2016 Volunteer Awards Short List

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The standard of entries for the 2016 UK National Parks Volunteer Awards was exceptionally high this year and congratulations are in order to all who were nominated. Below is the short list, with the nominees divided into the following categories: Individual, Project and Group.

Individual Category

Andrew Sinclair, Loch Lomond and The Trossachs:

Andrew Sinclair has been volunteering at Loch Lomond National Nature Reserve for five years, focusing on the identification and control of Invasive Non Native plant species present within the nature reserve and wider National Park area. As well as taking part in weekly volunteer work parties to remove and control the spread of invasive plants, Andrew volunteers alongside staff members carrying out surveys and other work. Andrew is passionate about keeping the reserve clean and tidy and helps with general site maintenance and scrub clearance and gives talks about volunteering, his work and the further environment.

Graham Ryan, Northumberland

Graham Ryan is a Volunteer Supervisor at the Vindolanda Excavations in Northumberland National Park. He has been involved with the Roman archaeological site and prominent landmark for over a decade. Graham works to ensure visitors are welcome to the site, explaining the history and process of discovery, greatly enhancing visitor experiences. Graham is an important resource for both the Trust and Northumberland National Park, mentoring new volunteers every year and helped many people to feel part of a community of a wider scale project.  

Jo Minihane,  Brecon Beacons

Jo Minihane volunteers at the Visitor Centre in the Brecon Beacons National Park and is an inaugural member of the Volunteer Patrol Team. Jo takes part in practical activities maintaining the grounds as well as leading and mentoring the MIND eco project group that looks after the wildlife garden. Jo is also part of the team that manages the Visitor Centre Carpark and patrols the nearby common, engaging with visitors to the National Park.


Community Science Project, Peak District

The Community Science Project is an innovative volunteer ‘citizen science’ project run by the Moors for the Future Partnership within the Peak District National Park and the South Pennines. The project is all about encouraging communities to take an active role in tracking the effects of climate change on the landscape around them. The project offers volunteer engagement on many different levels and provides opportunities for people from all walks of life to new skills and knowledge.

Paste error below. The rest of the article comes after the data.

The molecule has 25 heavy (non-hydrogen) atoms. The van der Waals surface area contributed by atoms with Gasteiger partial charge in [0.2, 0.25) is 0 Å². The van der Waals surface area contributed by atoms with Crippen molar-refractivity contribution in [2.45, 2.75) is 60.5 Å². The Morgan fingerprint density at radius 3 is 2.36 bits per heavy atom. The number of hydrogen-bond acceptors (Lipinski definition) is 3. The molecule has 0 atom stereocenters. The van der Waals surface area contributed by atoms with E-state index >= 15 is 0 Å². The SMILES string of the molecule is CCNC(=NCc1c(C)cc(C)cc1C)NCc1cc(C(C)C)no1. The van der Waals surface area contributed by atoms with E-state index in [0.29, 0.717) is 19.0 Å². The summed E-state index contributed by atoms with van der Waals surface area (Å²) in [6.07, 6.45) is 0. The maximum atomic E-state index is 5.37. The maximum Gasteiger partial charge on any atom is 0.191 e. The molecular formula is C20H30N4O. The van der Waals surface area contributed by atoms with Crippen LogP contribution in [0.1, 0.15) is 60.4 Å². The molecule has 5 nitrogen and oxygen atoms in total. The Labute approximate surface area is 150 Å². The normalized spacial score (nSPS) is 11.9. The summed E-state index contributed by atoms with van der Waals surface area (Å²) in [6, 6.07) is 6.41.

Pondhead Conservation Trust , New Forest

The Pondhead Conservation Trust is a small conservation charity in the New Forest National Park. The trust was created in 2014 by the local community to restore a unique area of the New Forest. The area of hazel coppice which had never been grazed has been gradually restored to create the New Forest’s first community woodland. The woodland is now completely sustainable, supported fully by its production of BBQ charcoal, a centuries old New Forest industry which had died out.

Group Category

MIND Eco Group, Brecon Beacons

The MIND Eco group works in partnership with Brecon Beacons National Park Authority to allow volunteers to take part in environmental conservation work. Based at the National Park Visitor Centre volunteers help maintain the wildlife garden, pond, bird box siting as well as going further into the park to train in other rural skills and conservation work. The project enables the MIND service users access to the National Park, allowing them to gain from the positive health benefits of volunteering outdoors.

Nepalese Community Group, Brecon Beacons

The Nepalese Community of Brecon in the Brecon Beacons National Park are giving back to their community by improving and maintaining local footpaths surrounding the town. The small group has grown substantially due to more and more people keen to volunteer and engage in constructive practical work. The visible presence of the work group of all ages has raised awareness amongst other users of how diverse the National Park is, and how everyone can contribute to it.

Sedburgh Community Swift Group, Yorkshire Dales

In the Yorkshire Dales National Park the Sedburgh Community Swift Group are promoting positive ways in which communities can take action to support swifts, a bird in serious decline. Volunteers encourage monitoring of the birds activity, put up nest boxes and advise local developers and planners on conservation measures, aiming for activities to become self-sustaining and spread to other communities. They are now acknowledged experts in swift conservation.